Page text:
The spirograph application has many advanced features that you will use. For example, you can move the dot around (with your mouse) so that it begins from a different position, or (using an advanced features dialog) you can give the dot initial velocity. Some of these features are described below; some are mentioned in the lab handout; and others are left for you to discover for yourself. One specific feature involves a distinction that you will need to make in lab: You can declare two different kinds of names in your code. One is a temporary name that can be used during a single application of your rule. These names can be declared anywhere in your code. They are called variables. The other kind of name sticks around from one use of your rule to another. These names must be declared in a special box, separate from your rule code, but can be used freely in your rule code. These names are called fields. (You can also use name that have been pre-defined for you, like maxPos; these are called parameters.)

Things to Try

This section walks you through a series of exercises of increasing complexity. In future labs, you will have increasing responsiblity for designing the progression from simpler cases to more complex ones. It is always a good idea to build and test a simple version before going on to add many features. Testing should be thorough, and designing good test suites (sets of test cases) is a significant skill. Each time that you add a feature, you should test your code again.

There is more listed here than you can reasonably get through in one three-hour lab.

Static Positioning

  1. Write Horizontal and Vertical rules that will place the ball in position (10, 20). Try other coordinates as well, including negative ones.
  2. Use the Horizontal rule for both rules. What do you expect would happen?
  3. Use the Horizontal and Vertical rules separately again. Use the mouse to manually move the ball to another position (see Advanced Environment Options). Do this several times. What happens? Explain. [In lab: Can you "fix" this behavior?]
Implementing Velocity
We have pre-defined the name pos to hold the current position of the dot (along the relevant dimension). Each time your rule is used, pos will have the value at that time. (What value will pos have if you assign to it?) Using this name, solve the following problems.
  1. Write a pair of rules to make the ball move horizontally from left to right. Can you control how fast the ball moves (i.e., velocity) by changing your code?
  2. Use the horizontal rule for both rules. What do you expect would happen? Explain. (When you get to lab, try it out and see if you're right.)
  3. What happens if the horizontal and vertical rules have different effective velocities? (How do you make this happen?)
  4. Use the mouse to move the dot to a different position. What happens? Explain.
[Note: although the spirograph application seems to indicate that there are velocity names, these names are not used in position-control mode.]

Implementing Acceleration

You should try to prepare the lab up to this point. You should also read through the exercises below, and if you are familiar with programming, you should prepare at last some of them.

Wraparound and other boundary conditions

Try running the code you have so far in wrap-around mode and no-wrap-around mode (using the advanced features), and observe its behavior.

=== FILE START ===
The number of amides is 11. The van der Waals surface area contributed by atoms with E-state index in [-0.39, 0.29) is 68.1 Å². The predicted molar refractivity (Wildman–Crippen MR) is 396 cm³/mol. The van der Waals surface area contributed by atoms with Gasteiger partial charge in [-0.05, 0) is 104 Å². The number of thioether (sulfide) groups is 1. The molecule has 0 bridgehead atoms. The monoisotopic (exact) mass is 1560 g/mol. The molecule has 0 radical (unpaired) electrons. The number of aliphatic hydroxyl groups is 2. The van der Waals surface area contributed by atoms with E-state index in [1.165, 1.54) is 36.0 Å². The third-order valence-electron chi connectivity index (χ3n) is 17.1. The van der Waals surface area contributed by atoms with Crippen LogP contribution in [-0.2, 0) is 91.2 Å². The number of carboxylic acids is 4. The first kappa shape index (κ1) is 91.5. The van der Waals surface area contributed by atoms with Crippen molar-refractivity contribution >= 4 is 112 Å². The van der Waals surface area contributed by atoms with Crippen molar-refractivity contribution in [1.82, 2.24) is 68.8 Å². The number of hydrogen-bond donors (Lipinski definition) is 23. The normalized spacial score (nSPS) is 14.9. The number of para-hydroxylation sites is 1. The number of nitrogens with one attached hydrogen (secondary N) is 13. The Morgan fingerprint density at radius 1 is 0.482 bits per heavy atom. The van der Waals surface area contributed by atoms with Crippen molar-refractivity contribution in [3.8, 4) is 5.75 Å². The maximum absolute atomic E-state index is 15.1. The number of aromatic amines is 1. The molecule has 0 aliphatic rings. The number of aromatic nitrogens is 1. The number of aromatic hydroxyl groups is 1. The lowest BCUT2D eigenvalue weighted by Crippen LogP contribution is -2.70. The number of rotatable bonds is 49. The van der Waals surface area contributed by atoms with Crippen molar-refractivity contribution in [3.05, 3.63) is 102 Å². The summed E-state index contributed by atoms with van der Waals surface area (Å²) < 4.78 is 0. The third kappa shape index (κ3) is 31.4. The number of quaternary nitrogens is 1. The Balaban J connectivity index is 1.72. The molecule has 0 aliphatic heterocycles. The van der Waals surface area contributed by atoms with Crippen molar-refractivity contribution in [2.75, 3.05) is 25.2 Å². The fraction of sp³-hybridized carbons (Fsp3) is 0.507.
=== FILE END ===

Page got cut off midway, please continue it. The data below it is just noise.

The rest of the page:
1. Modify your code to make it emulate the behavior of wrap-around mode while using no-wrap-around mode.
  2. Can you make the dot bounce when it hits the end?
Other cool stuff Using Velocity and Acceleration Controls

Although you can implement velocity and acceleration using position controls alone, Spirograph is capable of doing this for you, and makes it easier for you to play around with the effects of different code. In the case of acceleration controls, you can think of the ball as a robot with independent horizontal and vertical motors, and your rules as the controls for its motors.

  1. Play around with the velocity and acceleration-control mode. Play around with bounce and no-bounce modes too.
  2. Try the different position rules you wrote above (in particular, the static positioning, velocity, and acceleration)
  3. Write code that will draw a parabola.

  4. Challenge: Write code that will draw a circle (given an appropriate initial position and velocity). (Hint: remember a = v^2/r from Physics.)


What to Bring to Lab

You should bring the letter to your pen pal, your finger exercises, and a plan of action for the laboratory (including some thoughts on how to solve the various problems described below). You should have read the entire problem set before you arrive. Your notes from lab will form the basis for your post-lab writeup.

Getting Started

Instructions on how to start and use the Spirograph problem set will be available in lab and on-line. In addition, the lab handouts will include information about some simple exercises designed to familiarize you with the lab machines and the Java environment that we will be using. You should allow time for these in lab.

During the lab session, you should work through the lab set-up exercises and as much of the spirograph as you have time for. Details of the spirograph are described in the Things to Try section, above; a supplementary handout (describing how to run the spirograph) will be available in lab.

Before you leave

Before you leave lab, you will need to have your code checked off by a course staff member. You should allow time for an adequate demonstration and discussion of what you have done. Please do not wait until the last minute to be checked off.

Post-Lab, AKA What To Turn In

Your completed assignment should include: Lab assignments are due on Mondays at the beginning of class. They may, of course, be turned in earlier.

This course is a part of Lynn Andrea Stein's Rethinking CS101 project at the MIT AI Lab and the Department of Electrical Engineering and Computer Science at the Massachusetts Institute of Technology.

Questions or comments:


Last modified: Thu Jul 10 13:01:20 1997